It’s just as important to remember, however, that international treaties are far from a certain and rapid cure for global problems. To cite one case, it has been a half century since the great majority of the planet signed on to the UN Universal Declaration of Human Rights. It might be fair to say that we aren’t quite all the way to worldwide respect for civil and political freedoms.
A big, complex global treaty like a follow-up to Kyoto isn’t the only way to deal with a big, complex global problem like climate change. Other approaches might work better. Action by a small number of countries on behalf of the common good, rather than their selfish interests, may baffle economists and international relations theorists. But to date it has actually driven most of the progress the world has seen in tackling the most difficult issues.
Never doubt that a single country, or a small group of like-minded countries, can change the world; indeed, it’s the only thing that usually does. Think of the great voyages of discovery across the Atlantic, bankrolled by the Spanish crown; the U.S. Defense Dept. creating the Internet; the European states’ financing particle physics at CERN. In the 19th century, the British campaign to wipe out the Atlantic slave trade was a vital step toward the global abolition of that evil institution. The U.S.’s funding of smallpox eradication around the world saved hundreds of millions of lives. Today, we have the informal alliance of countries that have come together to protect global sea lanes from piracy. For all of the concerns that some nations will “free-ride”—benefiting from the costs that other states pay to improve global outcomes—it’s often far more effective for one or a few countries to undertake big tasks in loose collaboration than it is to fashion a binding international agreement involving the 193 member states of the UN.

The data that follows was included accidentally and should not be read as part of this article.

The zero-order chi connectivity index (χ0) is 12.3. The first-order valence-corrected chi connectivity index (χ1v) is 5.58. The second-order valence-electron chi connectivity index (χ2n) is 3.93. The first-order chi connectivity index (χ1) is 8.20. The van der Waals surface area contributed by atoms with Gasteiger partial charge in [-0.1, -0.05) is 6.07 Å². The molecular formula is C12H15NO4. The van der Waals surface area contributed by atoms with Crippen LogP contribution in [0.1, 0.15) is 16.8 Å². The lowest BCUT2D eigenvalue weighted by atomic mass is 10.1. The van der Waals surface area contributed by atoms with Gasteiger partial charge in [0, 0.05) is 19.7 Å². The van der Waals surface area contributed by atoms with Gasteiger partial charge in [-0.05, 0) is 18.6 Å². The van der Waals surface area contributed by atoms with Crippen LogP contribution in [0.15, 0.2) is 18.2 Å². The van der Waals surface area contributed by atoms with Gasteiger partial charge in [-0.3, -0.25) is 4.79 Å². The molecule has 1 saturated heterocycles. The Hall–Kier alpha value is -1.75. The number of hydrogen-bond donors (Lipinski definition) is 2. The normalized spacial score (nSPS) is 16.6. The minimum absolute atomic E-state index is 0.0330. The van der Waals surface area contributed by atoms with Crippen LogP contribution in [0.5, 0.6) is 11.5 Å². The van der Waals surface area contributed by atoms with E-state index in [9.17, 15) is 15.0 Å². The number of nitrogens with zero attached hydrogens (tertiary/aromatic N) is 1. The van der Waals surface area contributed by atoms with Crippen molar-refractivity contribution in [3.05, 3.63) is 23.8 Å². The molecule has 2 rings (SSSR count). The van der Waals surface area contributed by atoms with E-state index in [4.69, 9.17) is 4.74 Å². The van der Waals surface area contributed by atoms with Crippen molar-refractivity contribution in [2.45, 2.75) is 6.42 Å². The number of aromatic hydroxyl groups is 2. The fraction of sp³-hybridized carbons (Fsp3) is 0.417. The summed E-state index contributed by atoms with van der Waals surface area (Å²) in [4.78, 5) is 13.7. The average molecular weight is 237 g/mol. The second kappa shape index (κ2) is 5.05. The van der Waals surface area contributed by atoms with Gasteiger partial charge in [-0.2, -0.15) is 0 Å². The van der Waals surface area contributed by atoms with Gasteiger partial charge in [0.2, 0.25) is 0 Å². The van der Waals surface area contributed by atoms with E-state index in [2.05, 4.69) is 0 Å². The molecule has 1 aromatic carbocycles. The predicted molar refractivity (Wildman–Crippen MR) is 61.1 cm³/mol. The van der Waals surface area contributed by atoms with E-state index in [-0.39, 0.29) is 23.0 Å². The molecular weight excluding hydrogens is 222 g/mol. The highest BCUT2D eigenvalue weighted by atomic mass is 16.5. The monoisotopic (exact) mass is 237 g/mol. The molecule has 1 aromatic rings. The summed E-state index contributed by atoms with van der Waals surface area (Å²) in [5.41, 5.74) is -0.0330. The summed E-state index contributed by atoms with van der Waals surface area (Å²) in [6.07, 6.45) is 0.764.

A similar process may be under way in response to climate change. Caps on greenhouse gas emissions have contributed to a notable slowing of carbon dioxide output across Europe. European Union carbon dioxide emissions fell 6 percent from 1991 to 2007. Meanwhile, developing countries are already spending more than rich countries on new renewable energy capacity—$72 billion in 2010. Although it hasn’t signed on to a binding international treaty, India has announced plans to generate 15 percent of its energy as early as 2020 from renewable sources that don’t emit carbon, primarily from solar power plants.
Even the U.S.—a pariah in the Durban talks, ritually condemned for foiling progress toward a global agreement—has taken some stumbling steps in the right direction. The Supreme Court has ruled that the Environmental Protection Agency has the right to regulate greenhouse gases. Washington has set fuel economy standards that will increase the average energy efficiency of America’s automobiles by about one-half by 2025. And California is under an executive order to cut greenhouse gas emissions to 80 percent below their 1990 level by 2050. That matters, because (at market exchange rates) California’s economy is larger than Russia’s or India’s. It is also home to considerable research capacity. If California creates demand for low-carbon technologies, cleantech development will follow.
It’s true the hundreds of flowers that have bloomed to date in the effort against climate change are not yet nearly enough to stop global warming. All the pledges made by various countries to cut greenhouse gas emissions amount to less than half of what climate scientists claim is needed to avert ecological devastation. In an ideal world, our leaders would show actual leadership by agreeing to a binding global treaty. But that’s not the world we live in. Smaller-scale initiatives to fight climate change at least offer the promise of measurable progress. That is better than waiting on the illusory prospect of an agreement that may never arrive.